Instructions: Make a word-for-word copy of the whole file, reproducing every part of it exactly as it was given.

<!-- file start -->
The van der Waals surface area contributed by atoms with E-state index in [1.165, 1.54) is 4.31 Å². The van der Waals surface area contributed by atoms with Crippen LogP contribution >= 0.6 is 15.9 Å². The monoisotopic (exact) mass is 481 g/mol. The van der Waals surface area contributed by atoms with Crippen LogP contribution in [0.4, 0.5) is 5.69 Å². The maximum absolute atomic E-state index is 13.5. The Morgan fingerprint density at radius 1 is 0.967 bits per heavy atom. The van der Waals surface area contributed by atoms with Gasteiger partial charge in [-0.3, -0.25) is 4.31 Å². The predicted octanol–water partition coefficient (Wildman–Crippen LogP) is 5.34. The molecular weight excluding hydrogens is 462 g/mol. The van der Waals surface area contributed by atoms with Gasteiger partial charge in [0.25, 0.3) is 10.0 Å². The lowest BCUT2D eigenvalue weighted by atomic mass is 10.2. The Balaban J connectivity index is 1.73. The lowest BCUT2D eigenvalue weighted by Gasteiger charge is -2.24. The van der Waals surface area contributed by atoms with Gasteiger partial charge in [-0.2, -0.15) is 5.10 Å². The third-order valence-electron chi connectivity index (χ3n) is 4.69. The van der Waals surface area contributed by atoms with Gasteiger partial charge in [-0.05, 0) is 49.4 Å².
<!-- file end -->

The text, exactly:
The van der Waals surface area contributed by atoms with E-state index in [1.165, 1.54) is 4.31 Å². The van der Waals surface area contributed by atoms with Crippen LogP contribution >= 0.6 is 15.9 Å². The monoisotopic (exact) mass is 481 g/mol. The van der Waals surface area contributed by atoms with Crippen LogP contribution in [0.4, 0.5) is 5.69 Å². The maximum absolute atomic E-state index is 13.5. The Morgan fingerprint density at radius 1 is 0.967 bits per heavy atom. The van der Waals surface area contributed by atoms with Gasteiger partial charge in [-0.3, -0.25) is 4.31 Å². The predicted octanol–water partition coefficient (Wildman–Crippen LogP) is 5.34. The molecular weight excluding hydrogens is 462 g/mol. The van der Waals surface area contributed by atoms with Gasteiger partial charge in [0.25, 0.3) is 10.0 Å². The lowest BCUT2D eigenvalue weighted by atomic mass is 10.2. The Balaban J connectivity index is 1.73. The lowest BCUT2D eigenvalue weighted by Gasteiger charge is -2.24. The van der Waals surface area contributed by atoms with Gasteiger partial charge in [-0.2, -0.15) is 5.10 Å². The third-order valence-electron chi connectivity index (χ3n) is 4.69. The van der Waals surface area contributed by atoms with Gasteiger partial charge in [-0.05, 0) is 49.4 Å².